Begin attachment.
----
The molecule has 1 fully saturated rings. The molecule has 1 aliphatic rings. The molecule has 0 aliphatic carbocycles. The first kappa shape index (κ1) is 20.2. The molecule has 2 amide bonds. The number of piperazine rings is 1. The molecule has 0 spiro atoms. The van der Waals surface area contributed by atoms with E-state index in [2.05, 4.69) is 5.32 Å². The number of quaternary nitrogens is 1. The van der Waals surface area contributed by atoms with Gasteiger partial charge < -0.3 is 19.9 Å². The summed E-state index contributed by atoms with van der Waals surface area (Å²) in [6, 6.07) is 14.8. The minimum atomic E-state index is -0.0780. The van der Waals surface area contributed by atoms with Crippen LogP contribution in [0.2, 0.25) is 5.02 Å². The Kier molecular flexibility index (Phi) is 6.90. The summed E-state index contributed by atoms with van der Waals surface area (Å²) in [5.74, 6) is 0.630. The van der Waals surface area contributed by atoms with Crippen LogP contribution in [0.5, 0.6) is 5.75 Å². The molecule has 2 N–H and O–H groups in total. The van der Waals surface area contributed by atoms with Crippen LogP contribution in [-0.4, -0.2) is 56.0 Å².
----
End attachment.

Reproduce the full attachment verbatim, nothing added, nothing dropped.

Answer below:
The molecule has 1 fully saturated rings. The molecule has 1 aliphatic rings. The molecule has 0 aliphatic carbocycles. The first kappa shape index (κ1) is 20.2. The molecule has 2 amide bonds. The number of piperazine rings is 1. The molecule has 0 spiro atoms. The van der Waals surface area contributed by atoms with E-state index in [2.05, 4.69) is 5.32 Å². The number of quaternary nitrogens is 1. The van der Waals surface area contributed by atoms with Gasteiger partial charge < -0.3 is 19.9 Å². The summed E-state index contributed by atoms with van der Waals surface area (Å²) in [6, 6.07) is 14.8. The minimum atomic E-state index is -0.0780. The van der Waals surface area contributed by atoms with Crippen LogP contribution in [0.2, 0.25) is 5.02 Å². The Kier molecular flexibility index (Phi) is 6.90. The summed E-state index contributed by atoms with van der Waals surface area (Å²) in [5.74, 6) is 0.630. The van der Waals surface area contributed by atoms with Crippen LogP contribution in [0.5, 0.6) is 5.75 Å². The molecule has 2 N–H and O–H groups in total. The van der Waals surface area contributed by atoms with Crippen LogP contribution in [-0.4, -0.2) is 56.0 Å².